What do energy demonstrations really show?
By Ömer Humbaraci
Spectacular demonstrations of “inner strength” or “Qi transmission” can frequently be seen at events or in the internet. Ömer Humbaraci has experimented a great deal with these effects and he recommends readers to stage such demonstrations for themselves, and thus to experience which factors lead to these impressive effects. Such experiments show that the positioning of the assistants is more significant than the energy applied by the demonstrator.
Shi Jian – Time
By Wang Ning
The Chinese term for time involves both temporal and spatial aspects. It comprises beginning, eternity and ending – whereby eternity because repeatable and time thus meaningless. However, the human wish to live a long life once more imbues time with great significance.
Daoism and wholeness in modern physics
By Dr. Imke Bock-Möbius
In the previous issue, the physicist and Qigong teacher Dr Imke Bock-Möbius showed how it can be possible to experience oneness with the Dao through mystic experiences and in Qigong – as an inner complement, so to speak, to the quest for scientific knowledge. In the second part of her article she summarises the implications that the results of quantum physics research over the last century have for the dominant world view, giving particular attention to the phenomenon of “entanglement” that in turn illuminates the unity of nature.
Neigong in Qigong
The inner principles according to the training system of Bruce Frantzis
By Ralph Heber
The term Neigong refers to the “inner work” in Qigong and the martial arts. Bruce Frantzis is one of the best-known teachers in the West who has compiled and teaches his own Neigong system. Ralph Heber describes the essential aspects of this system and demonstrates, on the basis of a simple exercise, how a subtle opening of specific regions in the body can be achieved.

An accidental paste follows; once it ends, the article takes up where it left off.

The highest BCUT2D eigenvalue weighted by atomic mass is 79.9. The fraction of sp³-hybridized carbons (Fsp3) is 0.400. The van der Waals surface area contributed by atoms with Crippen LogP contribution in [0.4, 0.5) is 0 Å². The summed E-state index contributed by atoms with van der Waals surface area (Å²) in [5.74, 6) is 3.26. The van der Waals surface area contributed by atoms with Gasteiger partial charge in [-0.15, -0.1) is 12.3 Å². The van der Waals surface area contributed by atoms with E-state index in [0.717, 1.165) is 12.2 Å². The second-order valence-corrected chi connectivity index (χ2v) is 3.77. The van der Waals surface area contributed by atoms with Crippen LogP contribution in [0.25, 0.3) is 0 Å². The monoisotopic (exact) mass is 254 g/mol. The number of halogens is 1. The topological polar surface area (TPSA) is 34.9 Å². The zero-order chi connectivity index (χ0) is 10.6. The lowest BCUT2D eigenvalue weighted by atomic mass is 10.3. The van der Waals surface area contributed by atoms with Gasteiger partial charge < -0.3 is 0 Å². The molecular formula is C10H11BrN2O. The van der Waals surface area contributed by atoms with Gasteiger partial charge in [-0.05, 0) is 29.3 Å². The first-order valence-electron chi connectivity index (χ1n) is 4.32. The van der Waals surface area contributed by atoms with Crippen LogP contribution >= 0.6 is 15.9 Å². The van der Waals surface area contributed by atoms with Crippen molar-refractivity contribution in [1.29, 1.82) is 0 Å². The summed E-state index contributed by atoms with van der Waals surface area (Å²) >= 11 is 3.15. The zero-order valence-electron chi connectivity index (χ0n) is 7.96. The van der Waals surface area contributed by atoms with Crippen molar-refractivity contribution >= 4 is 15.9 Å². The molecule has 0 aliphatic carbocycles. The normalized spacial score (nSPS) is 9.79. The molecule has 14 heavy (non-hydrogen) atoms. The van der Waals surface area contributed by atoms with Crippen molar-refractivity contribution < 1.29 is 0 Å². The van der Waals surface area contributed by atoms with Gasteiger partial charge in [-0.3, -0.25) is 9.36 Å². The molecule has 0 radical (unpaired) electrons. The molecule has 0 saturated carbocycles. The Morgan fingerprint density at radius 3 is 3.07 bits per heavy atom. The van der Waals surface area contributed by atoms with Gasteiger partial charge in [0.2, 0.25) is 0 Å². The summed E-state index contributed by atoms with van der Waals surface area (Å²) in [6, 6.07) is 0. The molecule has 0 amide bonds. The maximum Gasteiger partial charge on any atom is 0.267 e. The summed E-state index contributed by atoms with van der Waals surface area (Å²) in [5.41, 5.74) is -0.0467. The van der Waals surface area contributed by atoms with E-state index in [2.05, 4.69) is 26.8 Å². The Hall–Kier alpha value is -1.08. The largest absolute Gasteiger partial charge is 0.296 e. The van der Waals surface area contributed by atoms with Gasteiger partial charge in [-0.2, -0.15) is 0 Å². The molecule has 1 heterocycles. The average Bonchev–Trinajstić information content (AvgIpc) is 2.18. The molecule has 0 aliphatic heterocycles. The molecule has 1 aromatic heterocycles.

Activating Qi in a playful manner
Interview with Zhou Yi on Xian Tian Qigong with the Taiji ruler
Practicing with objects has a long tradition in China’s martial and movement arts. One of these objects is known as the ‘Taiji ruler’, a specially shaped short stick. Zhou Yi teaches a training method with the Taiji ruler from the tradition of Zhao Zhongdao. In an interview with Silvia Sardag she explains the special features of this method which is intended to active original Qi in a playful manner. It derives from the Daoist alchemist Chen Tuan, who developed an entire system of different training forms and who holds a place in the ancestral line of Taijiquan.
Practicing the upright posture
The Book of Changes and the Taiji principles
By Dr Henrik Jaeger
In the previous issue Henrik Jaeger discussed the structure of the Yijing as a guide for a deeper understanding of life. Now he links this work to the practice of Taijiquan. It is not his concern here to assign individual movements to particular hexagrams, but instead to create an understanding of the interaction of yin and yang that can be experienced at the physical level in Taijiquan. In this way, practice can provide a lively avenue to the aspect of constant change and simultaneously provide the experience of being connected to the cosmos.
Being and nonbeing
A commentary on the first chapter of the Daodejing
By Jan Silberstorff
The Daodejing is the best-known work in the Daoist canon but due to its highly compressed, image-based mode it remains puzzling to many people. On the basis of his intensive experiences with Taijiquan and meditation, Jan Silberstorff is working on an extensive interpretation of this text. In this article and in the following issue we publish his commentary on the first chapter of the Daodejing. In his view, an “understanding” of the Dao as inexpressible whole that permeates everything, and in itself does not exist, can arise only through an inner experience of unity and its translation into action. Since there is nothing that stands outside the Dao, it cannot be described or named in its all-embracing wholeness.